Effort to change BCS gets 'no support' outside MWC
The BCS' Presidential Oversight Committee, in a Wednesday teleconference, heard conference-by-conference reports on the feasibility of implementing the Mountain West's eight-team playoff plan, but the idea received "no traction" from outside the MWC, committee chairman David Frohnmayer said.
After undefeated Mountain West champion Utah was left out of the BCS title game last season, the league unveiled a plan in March that would recast the BCS' four current bowls — FedEx Orange, Allstate Sugar, Tostitos Fiesta and Rose — as quarterfinals in an eight-team tournament. The winners would move on to a semifinal round the next week with two finalists emerging to play for the title.
However, the BCS has existing contracts to broadcast its five postseason games with FOX for the 2009 season and with ESPN for the following four years.
"The conferences and Notre Dame said a deal is a deal," said Frohnmayer, who is retiring next week as president of the University of Oregon and will be replaced as oversight committee chairman by Nebraska's Harvey Perlman.
"They signed up for this with their eyes open, and to unravel it now would make no sense. Nobody has a crystal ball to see what could happen five years from now. But it's fair to say the BCS had already considered almost every single aspect of this proposal in the past. We weren't plowing fresh ground in that sense."
Frohnmayer said some conferences were interested in possibly considering other elements of the MWC's plan in the future, "particularly those related to revenue, access and the governance of the BCS arrangement."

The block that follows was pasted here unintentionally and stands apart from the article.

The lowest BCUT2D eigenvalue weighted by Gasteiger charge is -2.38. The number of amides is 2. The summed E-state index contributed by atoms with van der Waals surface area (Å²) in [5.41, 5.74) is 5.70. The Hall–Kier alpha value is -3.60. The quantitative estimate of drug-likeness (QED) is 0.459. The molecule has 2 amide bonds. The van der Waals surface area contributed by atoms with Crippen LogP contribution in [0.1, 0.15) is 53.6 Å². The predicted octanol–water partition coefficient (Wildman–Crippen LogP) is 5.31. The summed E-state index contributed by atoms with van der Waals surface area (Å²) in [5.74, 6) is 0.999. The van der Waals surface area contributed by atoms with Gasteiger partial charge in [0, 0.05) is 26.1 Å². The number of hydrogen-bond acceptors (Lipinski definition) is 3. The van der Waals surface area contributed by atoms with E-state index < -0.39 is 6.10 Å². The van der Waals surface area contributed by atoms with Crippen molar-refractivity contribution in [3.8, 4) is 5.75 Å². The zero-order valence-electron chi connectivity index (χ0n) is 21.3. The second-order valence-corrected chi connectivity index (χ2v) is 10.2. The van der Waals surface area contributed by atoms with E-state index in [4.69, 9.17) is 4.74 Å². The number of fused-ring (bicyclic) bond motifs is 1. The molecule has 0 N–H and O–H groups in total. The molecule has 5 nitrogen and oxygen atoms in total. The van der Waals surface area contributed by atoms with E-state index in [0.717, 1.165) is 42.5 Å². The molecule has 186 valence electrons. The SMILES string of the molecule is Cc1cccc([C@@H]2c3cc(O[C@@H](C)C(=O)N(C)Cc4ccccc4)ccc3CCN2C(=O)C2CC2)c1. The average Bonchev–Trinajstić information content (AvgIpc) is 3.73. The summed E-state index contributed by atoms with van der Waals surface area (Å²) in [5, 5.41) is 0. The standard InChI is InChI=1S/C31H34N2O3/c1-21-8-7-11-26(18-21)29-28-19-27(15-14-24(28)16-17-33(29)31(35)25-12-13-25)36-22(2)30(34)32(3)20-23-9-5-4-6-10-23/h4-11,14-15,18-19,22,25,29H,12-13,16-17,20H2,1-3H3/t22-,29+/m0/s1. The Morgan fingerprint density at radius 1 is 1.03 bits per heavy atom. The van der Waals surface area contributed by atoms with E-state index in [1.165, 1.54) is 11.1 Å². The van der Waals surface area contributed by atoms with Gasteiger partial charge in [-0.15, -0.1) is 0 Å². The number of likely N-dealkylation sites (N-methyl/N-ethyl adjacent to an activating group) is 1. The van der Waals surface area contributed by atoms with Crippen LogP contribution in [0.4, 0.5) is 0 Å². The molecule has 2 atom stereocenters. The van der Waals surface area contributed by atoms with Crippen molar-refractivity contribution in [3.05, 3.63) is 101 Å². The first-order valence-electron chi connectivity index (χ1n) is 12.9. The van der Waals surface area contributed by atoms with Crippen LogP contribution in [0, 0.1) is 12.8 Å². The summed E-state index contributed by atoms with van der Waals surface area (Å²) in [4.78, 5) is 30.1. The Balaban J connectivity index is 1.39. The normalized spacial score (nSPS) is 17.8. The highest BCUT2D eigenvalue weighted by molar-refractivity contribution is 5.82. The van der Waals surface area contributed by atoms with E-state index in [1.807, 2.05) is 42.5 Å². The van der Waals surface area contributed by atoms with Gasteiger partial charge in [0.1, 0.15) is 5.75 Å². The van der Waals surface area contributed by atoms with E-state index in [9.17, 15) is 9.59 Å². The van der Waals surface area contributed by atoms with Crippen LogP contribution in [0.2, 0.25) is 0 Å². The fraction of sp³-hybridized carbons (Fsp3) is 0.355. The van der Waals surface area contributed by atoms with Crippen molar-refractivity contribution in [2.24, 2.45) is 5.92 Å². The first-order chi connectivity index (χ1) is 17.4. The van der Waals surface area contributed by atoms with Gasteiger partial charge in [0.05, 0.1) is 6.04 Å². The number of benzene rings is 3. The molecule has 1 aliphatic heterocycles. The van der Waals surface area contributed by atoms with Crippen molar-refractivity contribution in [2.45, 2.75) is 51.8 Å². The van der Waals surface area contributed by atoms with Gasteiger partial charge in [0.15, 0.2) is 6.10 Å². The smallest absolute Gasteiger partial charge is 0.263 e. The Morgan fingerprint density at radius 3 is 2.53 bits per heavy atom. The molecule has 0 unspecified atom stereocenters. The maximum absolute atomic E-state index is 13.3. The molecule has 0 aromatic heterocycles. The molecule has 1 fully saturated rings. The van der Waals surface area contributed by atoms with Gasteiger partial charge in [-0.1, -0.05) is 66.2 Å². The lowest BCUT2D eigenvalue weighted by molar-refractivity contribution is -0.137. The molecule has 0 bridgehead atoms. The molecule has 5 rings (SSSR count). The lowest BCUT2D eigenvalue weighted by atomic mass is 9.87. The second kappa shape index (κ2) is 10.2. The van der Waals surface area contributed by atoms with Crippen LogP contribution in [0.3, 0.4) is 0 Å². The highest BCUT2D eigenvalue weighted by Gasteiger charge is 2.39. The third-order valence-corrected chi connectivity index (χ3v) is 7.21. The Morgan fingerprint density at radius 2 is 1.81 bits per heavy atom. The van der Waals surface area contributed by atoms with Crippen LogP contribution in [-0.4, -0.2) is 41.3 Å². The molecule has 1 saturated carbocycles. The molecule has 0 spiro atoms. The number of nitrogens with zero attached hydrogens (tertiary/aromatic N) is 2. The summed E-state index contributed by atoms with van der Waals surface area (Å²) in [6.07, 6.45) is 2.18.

Frohnmayer said he believes the current BCS system, which combines human polls and computer ratings to select the top two teams for a one-game championship matchup, is the best marriage of schools' academic considerations with a business model that works.
"A lot of these playoff proposals have not thought about their business models," he said. "They seem to assume the bowls would be on-board with this. They'd wreck the Rose Bowl, which is the most storied bowl in American history. To say that would be a quarterfinal destination is ridiculous."
Last month, Utah senators Orrin Hatch (R) and Bob Bennett (R) sent a letter to Frohnmayer and BCS coordinator John Swofford, criticizing what they called "inadequacies" in the existing system, including, "the continued denial of a fair opportunity for teams to compete for the national championship, and the manner in which significant broadcasting revenue is distributed."
Frohnmayer, however, said a league such as the Mountain West receives about "10 times" the revenue from the BCS than it did under prior postseason systems. A former Oregon attorney general and ex-member of the state's House of Representatives, Frohnmayer also criticized the possibility of congressional intervention in the debate over whether there should be a playoff, especially considering the economic conditions facing the country.
"Tinkering legislatively with a football playoff system as a national priority is a huge waste of my taxpayer dollars," he said. "I think taxpayers would look at it in real anger. To tinker around because you don't like the outcome of a football season is a classic misuse of priorities."